Influence Is the Future Partnership

Vendors that know how to interact with and incent influencers will have an edge over those relying only on badged resellers.

By Larry Walsh

I’ve been saying for the past couple of years that delivering an experience is more important than providing a good technology – or, customer experience is the product. Now we have evidence. According to Forbes, 86 percent of customers say they’ll pay more for a better experience with their products and services.

Think about that for a moment: Nearly 9 out of 10 people – the same ratio of dentists that recommend Trident – say they’ll put out more money to companies that make them feel good about their technologies and workloads. Pretty remarkable.

Despite this noteworthy statistic, we continue to see vendors build and operate their channel programs from a perspective of unit sales, gross revenue, and certifications. In fact, vendors often view certifications as a proxy for customer experience, believing highly trained partners will deliver better results for their mutual customers.

[ctt tweet=”86% of customers pay more for a better experience w/their products & services – @Forbes.” coverup=”wgTWH”]

The market is changing rapidly. As legacy technology becomes commoditized and emerging technology comes with higher barriers to entry, partners are finding themselves on the outside looking in. Unable to make money on the sale of products with slim margins, a growing number of partners have shed their product sales in favor of professional services focused on delivering better customer experiences.

Pretty good, right? But customers still need product. Where do customers get products if partners aren’t selling?

From vendors, of course.

These services-centric partners are influencing or recommending products to customers. Customers then source product directly from the vendor or through alternate channels, and the influencing partner provides the professional, persistent engagement that results in superior experience.

Sounds like a good system. And it works. A large part of the channel program is built on this premise. So, too, is the Amazon Web Services channel. And vendors in their orbit, such as Conga, have built channels around influence.

It works, but problems persist. At last week’s Channel Focus conference in San Diego, a group of such influencing partners talked about wanting to remain product-agnostic while having access to the same training, resources, and support as reselling partners. Their argument: If they’re going to make informed recommendations and provide that superior customer experience, they need the same enablement as partners that push units.

And that’s where the problem exists for the vendors: faith.

Vendors have a hard time leaving things to chance. Some companies have come to 2112 looking for help in tapping this undercurrent of influencers, believing that they’ll generate more sales and have greater predictability if they incent such partners with monetary rewards.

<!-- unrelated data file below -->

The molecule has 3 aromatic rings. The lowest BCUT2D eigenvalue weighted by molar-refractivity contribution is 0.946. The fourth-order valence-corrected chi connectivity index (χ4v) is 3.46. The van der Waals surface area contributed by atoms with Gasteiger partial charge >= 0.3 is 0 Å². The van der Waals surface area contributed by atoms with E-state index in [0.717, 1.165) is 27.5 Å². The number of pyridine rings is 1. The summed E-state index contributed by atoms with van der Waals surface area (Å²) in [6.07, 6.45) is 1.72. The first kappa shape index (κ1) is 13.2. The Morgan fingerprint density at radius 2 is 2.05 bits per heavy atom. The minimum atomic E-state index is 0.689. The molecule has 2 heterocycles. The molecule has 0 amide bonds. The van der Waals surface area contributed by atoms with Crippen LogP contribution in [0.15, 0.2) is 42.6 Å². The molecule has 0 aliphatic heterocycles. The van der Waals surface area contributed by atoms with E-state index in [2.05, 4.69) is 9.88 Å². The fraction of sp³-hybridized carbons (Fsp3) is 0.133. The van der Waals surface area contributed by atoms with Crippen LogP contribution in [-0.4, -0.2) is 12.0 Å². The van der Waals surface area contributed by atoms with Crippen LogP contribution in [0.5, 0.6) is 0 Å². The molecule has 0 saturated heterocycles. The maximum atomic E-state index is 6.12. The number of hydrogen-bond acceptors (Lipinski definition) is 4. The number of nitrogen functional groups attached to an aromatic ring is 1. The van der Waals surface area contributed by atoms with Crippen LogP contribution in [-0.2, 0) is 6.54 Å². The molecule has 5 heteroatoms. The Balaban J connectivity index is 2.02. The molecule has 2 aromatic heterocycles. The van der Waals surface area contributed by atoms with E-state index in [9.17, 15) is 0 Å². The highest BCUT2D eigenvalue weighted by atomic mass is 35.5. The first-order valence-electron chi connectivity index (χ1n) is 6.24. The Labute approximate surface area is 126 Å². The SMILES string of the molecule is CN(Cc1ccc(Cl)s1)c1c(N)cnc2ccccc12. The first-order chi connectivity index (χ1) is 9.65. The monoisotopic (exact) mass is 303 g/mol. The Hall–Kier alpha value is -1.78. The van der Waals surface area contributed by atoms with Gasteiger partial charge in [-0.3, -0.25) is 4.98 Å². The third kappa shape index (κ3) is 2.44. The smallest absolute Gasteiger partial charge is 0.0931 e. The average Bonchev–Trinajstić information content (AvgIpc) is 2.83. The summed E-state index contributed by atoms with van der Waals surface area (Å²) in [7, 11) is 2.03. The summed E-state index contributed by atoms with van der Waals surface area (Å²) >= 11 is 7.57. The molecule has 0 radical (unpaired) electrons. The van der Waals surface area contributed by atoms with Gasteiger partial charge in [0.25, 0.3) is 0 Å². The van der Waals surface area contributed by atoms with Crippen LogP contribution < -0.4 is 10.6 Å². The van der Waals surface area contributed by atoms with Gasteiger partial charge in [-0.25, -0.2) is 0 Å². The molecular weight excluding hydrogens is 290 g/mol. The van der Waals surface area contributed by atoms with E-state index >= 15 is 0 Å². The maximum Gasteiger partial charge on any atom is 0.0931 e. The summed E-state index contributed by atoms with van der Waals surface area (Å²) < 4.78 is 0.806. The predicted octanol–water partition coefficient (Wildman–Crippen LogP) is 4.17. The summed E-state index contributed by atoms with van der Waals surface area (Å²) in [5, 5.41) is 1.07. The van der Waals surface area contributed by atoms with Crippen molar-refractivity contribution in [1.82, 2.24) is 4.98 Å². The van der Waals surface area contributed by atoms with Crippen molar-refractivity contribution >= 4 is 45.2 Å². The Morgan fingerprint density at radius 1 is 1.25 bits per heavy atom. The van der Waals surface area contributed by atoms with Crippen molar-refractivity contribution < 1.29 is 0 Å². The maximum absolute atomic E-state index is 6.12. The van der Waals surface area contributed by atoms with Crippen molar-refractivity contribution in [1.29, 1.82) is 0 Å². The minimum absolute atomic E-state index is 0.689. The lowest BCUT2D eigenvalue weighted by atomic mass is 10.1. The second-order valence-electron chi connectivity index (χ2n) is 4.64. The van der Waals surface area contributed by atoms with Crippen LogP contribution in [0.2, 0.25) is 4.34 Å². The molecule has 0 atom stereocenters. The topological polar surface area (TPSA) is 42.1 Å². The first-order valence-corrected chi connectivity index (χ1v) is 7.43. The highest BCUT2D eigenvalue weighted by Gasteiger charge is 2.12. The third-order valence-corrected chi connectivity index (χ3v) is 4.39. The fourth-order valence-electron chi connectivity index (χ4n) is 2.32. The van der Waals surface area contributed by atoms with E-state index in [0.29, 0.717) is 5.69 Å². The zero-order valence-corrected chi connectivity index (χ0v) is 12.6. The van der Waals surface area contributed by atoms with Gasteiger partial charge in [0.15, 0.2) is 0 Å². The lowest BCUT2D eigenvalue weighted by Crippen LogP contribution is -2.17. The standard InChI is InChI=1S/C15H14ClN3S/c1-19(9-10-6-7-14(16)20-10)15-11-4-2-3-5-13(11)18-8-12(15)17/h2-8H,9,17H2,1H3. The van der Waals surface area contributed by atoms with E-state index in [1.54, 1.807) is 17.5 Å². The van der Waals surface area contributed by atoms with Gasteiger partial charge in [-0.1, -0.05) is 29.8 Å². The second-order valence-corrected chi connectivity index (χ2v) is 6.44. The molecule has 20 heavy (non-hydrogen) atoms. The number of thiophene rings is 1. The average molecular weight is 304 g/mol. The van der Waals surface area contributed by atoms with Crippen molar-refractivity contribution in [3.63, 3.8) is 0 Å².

In other words, they want to turn them into badged resellers.

At Channel Focus, several vendors spoke about their influence programs with mixed sentiment. Some vendors said they get a lot of value from working with influencers but the returns are more opportunistic than strategic. Other vendors spoke of abandoning their influencer programs as they’re too difficult to measure and raise too many questions about compensation for hard-to-quantify contributions.

[ctt tweet=”Influencers increasingly important in vendors’ GTM strategies & customer engagement.” coverup=”67dUG”]

The reality: The partnership of the future is one based on influence. As customer experience trumps product acquisition, vendors will need partners that can provide the guidance and support end users need to get the most out of their technology investments. Through guided experience, partners will help ensure customers maintain alignment and affinity with vendor brands.

What will it take to build and capitalize on influencers?

1. Create a high value, extensible platform on which influencer partners can build professional services.

2. Foster market demand for your platform and the complementary products and services in its orbit.

3. Grant partners the ability to develop specialized practices that enhance your products’ value and result in an enhanced customer experience.

4. Provide influencing partners the resources and support they need to deliver customer experience on your behalf.

5. Don’t push; influencers will make their choices and standardize on the above items. Pushing them to deliver more sales will only turn them away. They have their own priorities.

Influencers will play an increasingly important role in vendors’ go-to-market strategies and customer engagement. As products become more readily available and easier to access, vendors will need partners that ensure customers get what they believe they deserve from their investments.

In a future blog, I’ll write about best practices for measuring and incenting influencing partners. Until then, please reach out if you have questions about or need support interacting with influencing partners. The 2112 Group is here to help.

Larry Walsh, The 2112 Group

Larry Walsh is the founder, CEO and chief analyst of The 2112 Group. Follow him on social media channels: Twitter, Facebook, LinkedIn.